Interactive user manuals of complex constructions and systems
Highly complex equipment is used in the event sector and on theater stages. The technologies and products used are so diverse that their operation cannot be taught comprehensively in training. In addition, assembly and operating instructions available as paper documents are often too unspecific and – especially in the working environment on stage – impractical to handle. At this point, digital instructions can support the work of stage technicians and create a decisive added value by increasing the readability of digital 3D models.
As a basis for a practical examination of the requirements of such assembly aids and for discussion with the various stakeholders and dialog partners, we created a first functional prototype for the AR-supported assembly of a curtain rail. The instructions – in the form of an interactive website – guide the user through the assembly in ten simple steps after an overview of all required parts used and tools. A short accompanying text (theoretically also possible in several languages) describes the procedures and points out pitfalls. The individual construction steps are stored as three-dimensional animations and can be sequentially triggered, whereby the viewing angle and zoom factor can be determined by the user.
Open source codes on Github
Link to the project
WHAT HAPPENS NEXT?
Based on the findings from the first prototype, which was developed for the construction of a specific curtain rail, and in combination with the WebXR editor/viewer application, which was created for the visualisation of theatre architecture, a transferable workflow for the creation of augmented assembly instructions and operating aids was developed. This combination brings to bear the special advantages of an editorial system with an easy-to-use web interface. Thus, manufacturers can compile new instructions from existing 3D modules and publish them immediately. Knowledge of coding and 3D modelling is not necessary. This means that the tutorial can later be transferred to other theatre technology products and elements. A further expansion stage would be the connection to an online configurator in combination with a product library. This way, customers could have their individual combinations of products displayed directly at the respective venue.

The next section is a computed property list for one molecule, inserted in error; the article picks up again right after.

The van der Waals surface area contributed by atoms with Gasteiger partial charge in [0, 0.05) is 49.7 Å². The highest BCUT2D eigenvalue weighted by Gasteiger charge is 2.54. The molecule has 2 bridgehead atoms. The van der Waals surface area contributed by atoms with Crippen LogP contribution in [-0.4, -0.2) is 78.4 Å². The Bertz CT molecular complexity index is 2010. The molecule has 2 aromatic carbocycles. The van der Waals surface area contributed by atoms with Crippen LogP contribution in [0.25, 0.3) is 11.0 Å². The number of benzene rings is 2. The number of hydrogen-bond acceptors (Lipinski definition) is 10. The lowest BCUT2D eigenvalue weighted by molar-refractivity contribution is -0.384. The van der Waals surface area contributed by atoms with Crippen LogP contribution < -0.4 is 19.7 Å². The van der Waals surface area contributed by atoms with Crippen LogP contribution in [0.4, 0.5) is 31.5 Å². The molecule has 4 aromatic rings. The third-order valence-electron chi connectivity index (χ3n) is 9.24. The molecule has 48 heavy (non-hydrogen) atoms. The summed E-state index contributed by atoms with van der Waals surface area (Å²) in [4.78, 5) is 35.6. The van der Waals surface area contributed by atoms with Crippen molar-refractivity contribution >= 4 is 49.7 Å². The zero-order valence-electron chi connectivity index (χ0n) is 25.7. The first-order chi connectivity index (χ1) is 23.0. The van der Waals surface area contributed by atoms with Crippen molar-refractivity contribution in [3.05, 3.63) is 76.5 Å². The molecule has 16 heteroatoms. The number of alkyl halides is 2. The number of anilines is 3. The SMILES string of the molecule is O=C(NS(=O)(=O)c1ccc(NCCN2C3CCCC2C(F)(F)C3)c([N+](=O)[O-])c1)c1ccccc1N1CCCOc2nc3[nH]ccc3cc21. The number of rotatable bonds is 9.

Through the development of the augmented assembly instructions, the draft for a utopian, infrastructural concept emerged in collaboration with the cooperation partners, which could not be deepened within the framework of this research project. Building on the vision of a manufacturer-independent database for theatre technologies, the aim is, among other things, to recognise and augment objects or products in order to precisely determine the origin, compatibility, test history and life cycle of a machine or object. Linked to the findings of this research project, these data sets could be used to support safety-relevant work, such as risk assessment, functional safety checks or remote diagnosis and maintenance.